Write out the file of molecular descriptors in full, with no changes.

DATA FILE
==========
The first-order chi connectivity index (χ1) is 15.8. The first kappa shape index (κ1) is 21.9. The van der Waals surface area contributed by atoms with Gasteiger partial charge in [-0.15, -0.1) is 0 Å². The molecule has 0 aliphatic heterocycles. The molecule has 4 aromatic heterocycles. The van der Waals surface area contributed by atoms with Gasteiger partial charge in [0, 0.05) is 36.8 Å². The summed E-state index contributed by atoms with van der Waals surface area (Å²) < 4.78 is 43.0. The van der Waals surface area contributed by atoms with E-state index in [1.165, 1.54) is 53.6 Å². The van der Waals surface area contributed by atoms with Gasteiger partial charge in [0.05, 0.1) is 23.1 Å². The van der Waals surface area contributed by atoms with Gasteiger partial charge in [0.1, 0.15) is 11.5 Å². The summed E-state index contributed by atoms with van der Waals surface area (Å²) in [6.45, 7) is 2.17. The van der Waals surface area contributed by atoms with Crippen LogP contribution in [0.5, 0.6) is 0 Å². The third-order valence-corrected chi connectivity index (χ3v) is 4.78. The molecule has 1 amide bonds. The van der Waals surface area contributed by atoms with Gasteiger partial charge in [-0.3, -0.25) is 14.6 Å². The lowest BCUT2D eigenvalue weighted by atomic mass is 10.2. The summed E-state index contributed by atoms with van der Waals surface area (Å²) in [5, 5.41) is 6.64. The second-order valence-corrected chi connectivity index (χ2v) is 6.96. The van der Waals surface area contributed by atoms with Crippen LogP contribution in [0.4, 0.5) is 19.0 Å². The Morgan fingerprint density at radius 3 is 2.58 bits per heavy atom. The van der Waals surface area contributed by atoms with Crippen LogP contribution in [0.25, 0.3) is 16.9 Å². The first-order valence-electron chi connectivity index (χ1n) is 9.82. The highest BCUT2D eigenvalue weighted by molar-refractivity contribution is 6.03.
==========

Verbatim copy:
The first-order chi connectivity index (χ1) is 15.8. The first kappa shape index (κ1) is 21.9. The van der Waals surface area contributed by atoms with Gasteiger partial charge in [-0.15, -0.1) is 0 Å². The molecule has 0 aliphatic heterocycles. The molecule has 4 aromatic heterocycles. The van der Waals surface area contributed by atoms with Gasteiger partial charge in [0, 0.05) is 36.8 Å². The summed E-state index contributed by atoms with van der Waals surface area (Å²) < 4.78 is 43.0. The van der Waals surface area contributed by atoms with E-state index in [1.165, 1.54) is 53.6 Å². The van der Waals surface area contributed by atoms with Gasteiger partial charge in [0.05, 0.1) is 23.1 Å². The van der Waals surface area contributed by atoms with Gasteiger partial charge in [0.1, 0.15) is 11.5 Å². The summed E-state index contributed by atoms with van der Waals surface area (Å²) in [6.45, 7) is 2.17. The van der Waals surface area contributed by atoms with Crippen LogP contribution in [0.5, 0.6) is 0 Å². The third-order valence-corrected chi connectivity index (χ3v) is 4.78. The molecule has 1 amide bonds. The van der Waals surface area contributed by atoms with Gasteiger partial charge in [-0.3, -0.25) is 14.6 Å². The lowest BCUT2D eigenvalue weighted by atomic mass is 10.2. The summed E-state index contributed by atoms with van der Waals surface area (Å²) in [5, 5.41) is 6.64. The second-order valence-corrected chi connectivity index (χ2v) is 6.96. The van der Waals surface area contributed by atoms with Crippen LogP contribution in [0.4, 0.5) is 19.0 Å². The Morgan fingerprint density at radius 3 is 2.58 bits per heavy atom. The van der Waals surface area contributed by atoms with Crippen LogP contribution in [0.25, 0.3) is 16.9 Å². The first-order valence-electron chi connectivity index (χ1n) is 9.82. The highest BCUT2D eigenvalue weighted by molar-refractivity contribution is 6.03.